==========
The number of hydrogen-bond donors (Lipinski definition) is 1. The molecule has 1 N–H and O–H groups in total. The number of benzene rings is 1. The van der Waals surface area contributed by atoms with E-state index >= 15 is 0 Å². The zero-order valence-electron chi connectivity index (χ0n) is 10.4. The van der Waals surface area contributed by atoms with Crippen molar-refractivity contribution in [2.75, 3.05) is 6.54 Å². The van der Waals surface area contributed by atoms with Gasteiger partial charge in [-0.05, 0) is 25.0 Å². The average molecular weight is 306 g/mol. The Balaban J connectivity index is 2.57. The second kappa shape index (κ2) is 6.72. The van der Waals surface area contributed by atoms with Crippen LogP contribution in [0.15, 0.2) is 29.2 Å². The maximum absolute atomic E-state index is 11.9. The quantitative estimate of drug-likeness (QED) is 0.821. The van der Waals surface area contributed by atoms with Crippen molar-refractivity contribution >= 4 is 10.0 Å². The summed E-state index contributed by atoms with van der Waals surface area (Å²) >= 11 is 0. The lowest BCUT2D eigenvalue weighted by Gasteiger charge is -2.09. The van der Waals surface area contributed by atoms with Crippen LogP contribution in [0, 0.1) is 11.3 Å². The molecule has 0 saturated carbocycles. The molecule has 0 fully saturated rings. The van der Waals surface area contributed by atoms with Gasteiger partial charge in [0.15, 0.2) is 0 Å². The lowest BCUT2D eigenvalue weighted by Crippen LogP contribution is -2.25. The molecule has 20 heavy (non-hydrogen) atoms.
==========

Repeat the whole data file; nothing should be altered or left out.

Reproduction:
The number of hydrogen-bond donors (Lipinski definition) is 1. The molecule has 1 N–H and O–H groups in total. The number of benzene rings is 1. The van der Waals surface area contributed by atoms with E-state index >= 15 is 0 Å². The zero-order valence-electron chi connectivity index (χ0n) is 10.4. The van der Waals surface area contributed by atoms with Crippen molar-refractivity contribution in [2.75, 3.05) is 6.54 Å². The van der Waals surface area contributed by atoms with Gasteiger partial charge in [-0.05, 0) is 25.0 Å². The average molecular weight is 306 g/mol. The Balaban J connectivity index is 2.57. The second kappa shape index (κ2) is 6.72. The van der Waals surface area contributed by atoms with Crippen LogP contribution in [0.15, 0.2) is 29.2 Å². The maximum absolute atomic E-state index is 11.9. The quantitative estimate of drug-likeness (QED) is 0.821. The van der Waals surface area contributed by atoms with Crippen molar-refractivity contribution >= 4 is 10.0 Å². The summed E-state index contributed by atoms with van der Waals surface area (Å²) >= 11 is 0. The lowest BCUT2D eigenvalue weighted by Gasteiger charge is -2.09. The van der Waals surface area contributed by atoms with Crippen LogP contribution in [0, 0.1) is 11.3 Å². The molecule has 0 saturated carbocycles. The molecule has 0 fully saturated rings. The van der Waals surface area contributed by atoms with Gasteiger partial charge in [0.15, 0.2) is 0 Å². The lowest BCUT2D eigenvalue weighted by Crippen LogP contribution is -2.25. The molecule has 20 heavy (non-hydrogen) atoms.